Traveling with a Down's syndrome child
We will be traveling with a child with Down's Syndrome. Are there any special accommodations for her? She is quite mobile but has a very short attention span.
Good place to take a nap? - Photo by Tom Bricker
Dad’s It’s a Two Way Street Answer
Diane, Disney wants all families visiting Walt Disney World feel comfortable and safe, and they even have some special accommodations for guests with specific needs to help ensure everyone have a magical time. However, Disney can only go so far without being unfair to other guest for whom the special rules don’t apply, so do your homework before leaving home. Remember that the road to having a Perfect Vacation is a two-way street.
The biggest benefit that you’ll want to look into is the ability to get a Guest Assistance Card. Prior to your trip, give Guest Services a call and discuss your family’s needs, and once you get to the park on your first day, head straight to Guest Relations and explain your situation. You’ll be given a card which will allow you to use alternate entrances at specific attractions which may mean an easier wait for your family (note: this is NOT a front of the line pass).
Each Guest Assistance Card is issued for specific needs, which are noted on the card so that cast members you encounter can assist you in the most appropriate way. Before leaving home, you may wish to see your child’s doctor and get a note outlining her condition to help the folks at Disney better help you.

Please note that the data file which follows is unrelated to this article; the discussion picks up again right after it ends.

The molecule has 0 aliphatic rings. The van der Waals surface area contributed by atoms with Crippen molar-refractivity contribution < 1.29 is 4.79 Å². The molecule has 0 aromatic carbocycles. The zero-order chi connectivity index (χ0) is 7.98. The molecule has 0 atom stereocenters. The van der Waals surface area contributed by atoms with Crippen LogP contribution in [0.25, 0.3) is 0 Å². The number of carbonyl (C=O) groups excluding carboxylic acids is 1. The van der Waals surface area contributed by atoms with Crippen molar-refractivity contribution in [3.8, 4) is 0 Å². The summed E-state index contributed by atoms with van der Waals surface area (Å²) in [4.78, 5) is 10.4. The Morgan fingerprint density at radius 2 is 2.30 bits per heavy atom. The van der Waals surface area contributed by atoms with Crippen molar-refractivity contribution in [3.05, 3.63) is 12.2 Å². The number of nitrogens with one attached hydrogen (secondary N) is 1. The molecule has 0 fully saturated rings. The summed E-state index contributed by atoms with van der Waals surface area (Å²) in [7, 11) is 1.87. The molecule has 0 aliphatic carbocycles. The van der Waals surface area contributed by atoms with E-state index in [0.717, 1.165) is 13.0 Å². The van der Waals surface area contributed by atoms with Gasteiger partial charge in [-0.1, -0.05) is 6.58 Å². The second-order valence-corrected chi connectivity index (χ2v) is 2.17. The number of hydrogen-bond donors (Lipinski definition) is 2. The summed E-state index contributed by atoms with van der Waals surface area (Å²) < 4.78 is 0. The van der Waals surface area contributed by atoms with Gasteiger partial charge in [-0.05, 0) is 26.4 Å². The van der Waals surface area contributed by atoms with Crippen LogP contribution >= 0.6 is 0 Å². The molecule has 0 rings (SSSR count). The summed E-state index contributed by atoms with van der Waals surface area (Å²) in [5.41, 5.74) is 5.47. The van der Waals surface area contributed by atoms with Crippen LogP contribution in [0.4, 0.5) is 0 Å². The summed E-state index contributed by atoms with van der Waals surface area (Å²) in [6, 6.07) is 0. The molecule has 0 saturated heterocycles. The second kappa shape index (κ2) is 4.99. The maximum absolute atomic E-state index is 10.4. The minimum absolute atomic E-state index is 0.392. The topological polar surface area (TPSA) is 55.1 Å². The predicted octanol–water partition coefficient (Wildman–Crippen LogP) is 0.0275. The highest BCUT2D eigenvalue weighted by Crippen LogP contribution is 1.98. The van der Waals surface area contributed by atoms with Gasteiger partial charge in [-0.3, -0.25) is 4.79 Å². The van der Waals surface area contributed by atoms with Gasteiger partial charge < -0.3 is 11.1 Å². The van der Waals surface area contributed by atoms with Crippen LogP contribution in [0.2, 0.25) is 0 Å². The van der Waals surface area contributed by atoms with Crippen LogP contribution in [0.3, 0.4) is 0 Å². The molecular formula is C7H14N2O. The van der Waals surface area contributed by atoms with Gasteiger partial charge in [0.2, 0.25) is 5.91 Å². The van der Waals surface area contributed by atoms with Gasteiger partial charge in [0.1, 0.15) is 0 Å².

In terms of what you can do to take the wheel and drive your family towards the Perfect Vacation, make sure that you’re educated on the perks that Disney offers to their guests that might have a positive impact for your family. Perks like FASTPASS
and Rider Swap
will help reduce wait times and ease attention span issues, as will using Extra Magic Hours
(if you are staying on property at a Walt Disney World Resort Hotel).
Since your daughter has a short attention span, make sure you accommodate her at Walt Disney World as you might at home. If you don’t think she can sit through a 20-40 minute show, don’t try to force her – your party can split up while some people take on a longer attraction and some occupy her with another activity. (Or you could do like we did with the Man-Child and let him nap in these attractions. He's never seen the Tiki Room
Make sure you have something to entertain her in line – small toys, a book, or a tablet with her favorite videos may work well.
Dad's Bottom Line
Diane, I probably don't need to tell you this, but, make sure that you’re as prepared as you can be to help your daughter feel comfortable and provide her with activities to keep her occupied in line, and I know that you’ll have a magical time at the Most Magical Place on Earth.